# Least correlated subset of random variables from a correlation matrix

I have a correlation matrix $A$, which I obtained using the Pearson's linear correlation coefficient through Matlab's corrcoef(). The correlation matrix of dimension 100x100, i.e. I computed the correlation matrix on 100 random variables.

Among these 100 random variables, I would like to find the 10 random variables whose correlation matrix contains as "little correlation" as possible (see Quantifying how much "more correlation" a correlation matrix A contains compared to a correlation matrix B regarding metrics to measure the overall correlation in a correlation matrix). I only care about pairwise correlation.

Are there good methods to find those 10 random variables in a reasonable amount of time (e.g. I don't want to try $\binom{100}{10}$ combinations)? Approximation algorithms are OK.

• metrics to measure the overall correlation. You are thinking specifically about the determinant? – ttnphns Aug 3 '14 at 6:37
• A very similar question stats.stackexchange.com/q/73125/3277. – ttnphns Aug 3 '14 at 6:55
• The log-determinant is a submodular function (see page 18 here). It's not increasing, unfortunately, which means the classic $1-1/e$ greedy approximation result doesn't apply, but it still feels like that might be helpful somehow.... – Dougal Aug 4 '14 at 6:43
• If you instead want to use the mean value of the correlation, this becomes a maximum edge weight clique problem, which is of course NP-hard but has seen some work on approximation algorithms. – Dougal Aug 4 '14 at 7:01
• What about that simple idea with cluster analysis. Take $|r|$ as the distance (dissimilarity) and do clustering by a selected method (I'd probably choose Ward or average linkage hierarchical). Select the most tight cluster consisting of 10 items. – ttnphns Aug 4 '14 at 11:43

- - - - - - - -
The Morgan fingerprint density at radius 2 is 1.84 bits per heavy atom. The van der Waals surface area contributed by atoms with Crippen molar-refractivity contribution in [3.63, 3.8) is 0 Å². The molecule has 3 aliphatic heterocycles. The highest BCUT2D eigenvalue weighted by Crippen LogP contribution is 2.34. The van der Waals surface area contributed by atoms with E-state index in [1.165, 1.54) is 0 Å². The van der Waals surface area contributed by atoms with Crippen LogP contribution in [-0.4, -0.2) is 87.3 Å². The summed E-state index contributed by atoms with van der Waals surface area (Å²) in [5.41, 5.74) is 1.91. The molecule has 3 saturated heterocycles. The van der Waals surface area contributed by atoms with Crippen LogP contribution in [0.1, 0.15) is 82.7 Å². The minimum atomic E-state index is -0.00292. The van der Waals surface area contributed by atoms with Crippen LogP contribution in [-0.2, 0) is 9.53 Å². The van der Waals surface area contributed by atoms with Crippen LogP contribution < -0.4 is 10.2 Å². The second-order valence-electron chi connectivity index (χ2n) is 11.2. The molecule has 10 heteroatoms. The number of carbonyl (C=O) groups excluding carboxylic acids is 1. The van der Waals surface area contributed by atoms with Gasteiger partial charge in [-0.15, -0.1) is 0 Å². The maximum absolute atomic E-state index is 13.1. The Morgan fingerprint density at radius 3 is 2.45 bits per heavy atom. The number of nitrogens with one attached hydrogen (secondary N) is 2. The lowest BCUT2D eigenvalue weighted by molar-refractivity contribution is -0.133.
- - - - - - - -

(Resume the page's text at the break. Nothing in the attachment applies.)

Let us consider the sum of absolute pairwise correlations as our measure of choice. We thus seek a vector $v\in\{0,1\}^N$ with $l_1(v)=n$ which will minimize $v'Qv$ where $Q_{ij}=|A_{ij}|$.

Assume Q is also positive definite as A, the problem is reduced to solving the constrained quadratic optimization problem:

$$v^*=\min\ v'Qv\ s.t.\ l_1(v)=n,\ v_i\in\{0,1\}$$

This suggest the folloing relaxation:

$$v^*=\min\ v'Qv\ s.t.\ l_1(v)=n,\ v_i\in[0,1]$$

which can be easily solved using off-the-shelf solvers; then the result is given by the largest $n$ components in $v^*$.

Sample matlab code:

N=100;
n=10;
% Generate random data
A=rand(N,1000);
C=corrcoef(A');
Q=abs((C+C')/2); % make sure it is symmetric
x = cplexqp(Q,zeros(1,N),[],[], ones(1, N),n, zeros(N,1), ones(N,1));
% If you don't use CPLEX, use matlab's default
% x = quadprog(Q,zeros(1,N),[],[], ones(1, N),n, zeros(N,1), ones(N,1));
assert(abs(sum(x)-n)<1e-10);
% Find the n largest values
I=sort(x);
v=zeros(size(x)); v(x>I(N-n))=1;
assert(abs(sum(v)-n)<1e-10);
% Make sure we do better than 10K random trials
for i=1:10000
vc=zeros(size(x)); vc(randperm(N,n))=1;
assert(sum(vc)==n, 'Wrong l0 norm');
assert(vc'*Q*vc>v'*Q*v, 'Improves result');
end
% Show results
J=find(v==1);
fprintf('The optimal solution total off-diagonal correlations are %1.3f\n', v'*Q*v-n);
fprintf('The matrix:\n');
C(J,J)


This may be worse than @ttnphns's hierarchical clustering idea. But: I just happened across a paper that uses $$\log \det(I + A)$$ as an increasing submodular objective function:

Vanchinathan, Marfurt, Robelin, Kossman, and Krause. Discovering Valuable Items from Massive Data. KDD 2015. (doi, arXiv)